Imported by Kermit Lynch.  This wine is a blend of 20% Clairette, 20% Grenache Blanc, 15% Bourboulenc, 15% Roussanne, 15% Marsanne, and 15% Viognier sourced from young vines.  It was fermented and raised in oak.  There are complex, sweet tropical aromas.  In the mouth is a round flavorful version of the nose. This racy wine is still young with nearly crisp acidity and a seductive rich mouth feel that borders on melted fat.  The white, exotics fruits move through the richness leaving the impression of a brighter finish.  **** Now – 2022.

2012 Domaine le Clos des Cazaux, Cuvee des Templiers, Vacqueyras – $18
Imported by Kysela Pere et Fils. This wine is a blend of 50% Syrah and 50% Grenache sourced from vines at least 30-50 years of age. The fruit was completely destemmed then aged in both stainless steel tanks followed by enamel coated concrete tanks. Alcohol 14%.  The subtle nose is mature with dark aromas.  In the mouth are dark berries that mix with a mineral and black middle.  This morphs in to a black graphite finish.  The tannins are largely resolved and coupled with a certain sense of relaxation, I suspect this is drinking at its peak.  *** Now.

2006 Domaine de la Charbonniere, Vacqueyras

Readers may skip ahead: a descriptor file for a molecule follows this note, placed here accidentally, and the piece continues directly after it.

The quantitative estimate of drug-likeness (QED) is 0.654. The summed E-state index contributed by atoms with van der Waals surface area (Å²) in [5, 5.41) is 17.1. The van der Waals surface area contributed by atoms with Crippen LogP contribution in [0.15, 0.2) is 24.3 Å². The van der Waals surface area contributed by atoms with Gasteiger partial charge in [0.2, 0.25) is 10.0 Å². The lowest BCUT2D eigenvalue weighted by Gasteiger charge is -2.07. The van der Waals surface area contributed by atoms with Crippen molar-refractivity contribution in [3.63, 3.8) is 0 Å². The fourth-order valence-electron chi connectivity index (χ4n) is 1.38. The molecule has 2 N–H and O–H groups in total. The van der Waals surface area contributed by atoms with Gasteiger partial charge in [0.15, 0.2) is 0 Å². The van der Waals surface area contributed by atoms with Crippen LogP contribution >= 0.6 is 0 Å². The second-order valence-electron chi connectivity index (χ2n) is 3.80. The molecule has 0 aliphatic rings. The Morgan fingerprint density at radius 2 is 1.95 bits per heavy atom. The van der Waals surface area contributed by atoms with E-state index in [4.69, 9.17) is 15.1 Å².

Imported by Kermit Lynch.  This wine is a blend of 70% Grenache, 20% Syrah, and 10% Mourvedre  with Cinsault.  Alcohol 14.5%. There is a good dose of garrigue thrown in the mix.  The wine is juicy in a way but the fine structure dries and tightens by the finish leaving the impression of backbone.  With air more fruit becomes apparent balancing the structure against the bright, red and black dense core.  The balance becomes notable as does a certain elegance.  ***(*) Now – 2022.

2005 Domaine de la Charbonniere, Vacqueyras
Imported by MacArthur Liquors.  This wine is a blend of 70% Grenache, 20% Syrah, and 10% Mourvedre  with Cinsault.  Alcohol 15%.  The dark nose made complex by floral incense is more intense than the 2006 vintage.  At first dark fruit mixes with wood box notes carried by lively acidity into the dry finish.  With extended air there is absolutely no decline to the black fruit, garrigue, and slight spiciness.  The black cherry fruit is dance and balanced.  ***(*) Now – 2022.

2003 Domaine de la Charbonniere, Vacqueyras